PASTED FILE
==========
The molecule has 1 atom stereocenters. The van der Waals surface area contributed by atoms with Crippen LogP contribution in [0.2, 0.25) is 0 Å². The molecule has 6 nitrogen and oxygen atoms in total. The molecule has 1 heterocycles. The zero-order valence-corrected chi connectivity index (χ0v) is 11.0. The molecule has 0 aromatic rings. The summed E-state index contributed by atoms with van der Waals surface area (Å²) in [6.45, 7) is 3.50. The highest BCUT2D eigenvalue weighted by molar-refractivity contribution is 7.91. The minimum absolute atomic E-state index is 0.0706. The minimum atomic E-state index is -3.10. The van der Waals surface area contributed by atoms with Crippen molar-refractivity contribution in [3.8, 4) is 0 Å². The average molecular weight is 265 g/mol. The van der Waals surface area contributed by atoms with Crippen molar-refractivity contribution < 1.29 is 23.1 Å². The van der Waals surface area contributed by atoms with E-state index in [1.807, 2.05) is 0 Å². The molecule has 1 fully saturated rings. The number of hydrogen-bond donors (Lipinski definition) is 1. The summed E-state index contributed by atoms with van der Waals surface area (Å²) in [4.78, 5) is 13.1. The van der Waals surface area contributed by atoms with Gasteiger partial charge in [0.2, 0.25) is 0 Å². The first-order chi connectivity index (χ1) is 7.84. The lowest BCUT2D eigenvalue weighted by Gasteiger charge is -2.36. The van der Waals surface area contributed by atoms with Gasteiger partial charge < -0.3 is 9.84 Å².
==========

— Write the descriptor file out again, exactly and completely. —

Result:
The molecule has 1 atom stereocenters. The van der Waals surface area contributed by atoms with Crippen LogP contribution in [0.2, 0.25) is 0 Å². The molecule has 6 nitrogen and oxygen atoms in total. The molecule has 1 heterocycles. The zero-order valence-corrected chi connectivity index (χ0v) is 11.0. The molecule has 0 aromatic rings. The summed E-state index contributed by atoms with van der Waals surface area (Å²) in [6.45, 7) is 3.50. The highest BCUT2D eigenvalue weighted by molar-refractivity contribution is 7.91. The minimum absolute atomic E-state index is 0.0706. The minimum atomic E-state index is -3.10. The van der Waals surface area contributed by atoms with Crippen molar-refractivity contribution in [3.8, 4) is 0 Å². The average molecular weight is 265 g/mol. The van der Waals surface area contributed by atoms with Crippen molar-refractivity contribution < 1.29 is 23.1 Å². The van der Waals surface area contributed by atoms with E-state index in [1.807, 2.05) is 0 Å². The molecule has 1 fully saturated rings. The number of hydrogen-bond donors (Lipinski definition) is 1. The summed E-state index contributed by atoms with van der Waals surface area (Å²) in [4.78, 5) is 13.1. The van der Waals surface area contributed by atoms with Gasteiger partial charge in [0.2, 0.25) is 0 Å². The first-order chi connectivity index (χ1) is 7.84. The lowest BCUT2D eigenvalue weighted by Gasteiger charge is -2.36. The van der Waals surface area contributed by atoms with Gasteiger partial charge < -0.3 is 9.84 Å².